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Importance of irrigation scheduling

By Joel Peru, PAg, CCA, Irrigation Agrologist

Irrigation pivot
Irrigation scheduling helps crops reach their
yield potential.

With intensive irrigation, producers are able to apply water to their crops when – and if – required. Consequently, irrigation scheduling is important to maximize crop yields and ensure sustainable water use. Proper irrigation scheduling will improve a farm's profitability and efficiency by maximizing crop yield and quality, decreasing water lost through deep percolation and runoff, and optimizing pumping costs. Determining when to irrigate during a growing season is dependent on many factors.

Irrigation scheduling can improve a producer's profit by maximizing crop yield and quality, decreasing water lost through deep percolation and runoff, optimizing pumping costs and improving water use efficiently. In order to schedule irrigation successfully, there are four parts of information that are key to know: soil texture, water holding capacity of the soil, soil moisture content, and crop water use at the specific development stage. The capacity of the irrigation system is also something to be considered. Different crops will use different amounts of water throughout the growing season. For example, canola can use seven mm/day during pod fill but will only use two mm/day during the rosette stage. Another crop such as peas will use a maximum of six mm/day during pod development and will not use more than two mm/day until June if planted on May 15.

The three methods of irrigation scheduling involve plant-based, soil-based, and crop water use (evapotranspiration) based methods. Soil-based methods are desired in Saskatchewan, as they predict water requirements before drought stresses occur. Soil moisture measuring is key for the soil-based method, as it determines the volume of water currently available to the plant. Once an irrigator knows the amount of water available in the soil and the evapotranspiration rate, the timing for next irrigation can be estimated. The three methods include feel method, moisture monitoring equipment method, and computer model and weather data information method. Irrigation scheduling is a cheap practice that often only requires a couple rain gauges, a Dutch auger, and knowledge of your crop and soil properties.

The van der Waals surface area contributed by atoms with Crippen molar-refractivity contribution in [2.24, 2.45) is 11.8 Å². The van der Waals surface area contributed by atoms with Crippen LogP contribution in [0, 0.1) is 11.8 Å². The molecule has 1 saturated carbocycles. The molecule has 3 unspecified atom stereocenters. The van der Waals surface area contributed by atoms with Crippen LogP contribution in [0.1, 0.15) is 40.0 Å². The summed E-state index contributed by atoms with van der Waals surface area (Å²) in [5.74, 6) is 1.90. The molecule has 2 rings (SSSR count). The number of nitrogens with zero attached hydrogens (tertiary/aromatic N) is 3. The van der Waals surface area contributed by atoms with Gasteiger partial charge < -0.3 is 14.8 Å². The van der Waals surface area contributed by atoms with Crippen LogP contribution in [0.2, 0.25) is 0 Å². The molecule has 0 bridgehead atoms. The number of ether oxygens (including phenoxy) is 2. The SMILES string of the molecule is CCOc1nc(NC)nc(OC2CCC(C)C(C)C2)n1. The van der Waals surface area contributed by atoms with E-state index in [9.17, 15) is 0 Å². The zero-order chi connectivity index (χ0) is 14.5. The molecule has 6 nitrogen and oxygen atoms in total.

Remote techniques that transmit reliable data from the moisture measuring instrument in the field to hand-held electronic devices are currently available. Irrigators support their on-site field moisture measurement with rainfall data and use a check-book approach or a computer modeling program to predict crop water use. A significant number of new tools have been developed to automate the process and improve remote communication between in-field monitoring devices and the irrigator. Remote moisture sensing will become more common as the technology improves and becomes more cost effective, as it can save a producer time and money by reducing the need to check fields as frequently.

The Irrigation Scheduling Manual has been recently updated by the Ministry of Agriculture. ICDC provides weekly crop water use updates throughout the growing season on their Twitter page.

More information and assistance can be found by contacting an Irrigation Agrologist or reading the Irrigation Scheduling Manual. You can reach an Irrigation Agrologist at 306-867-5500.

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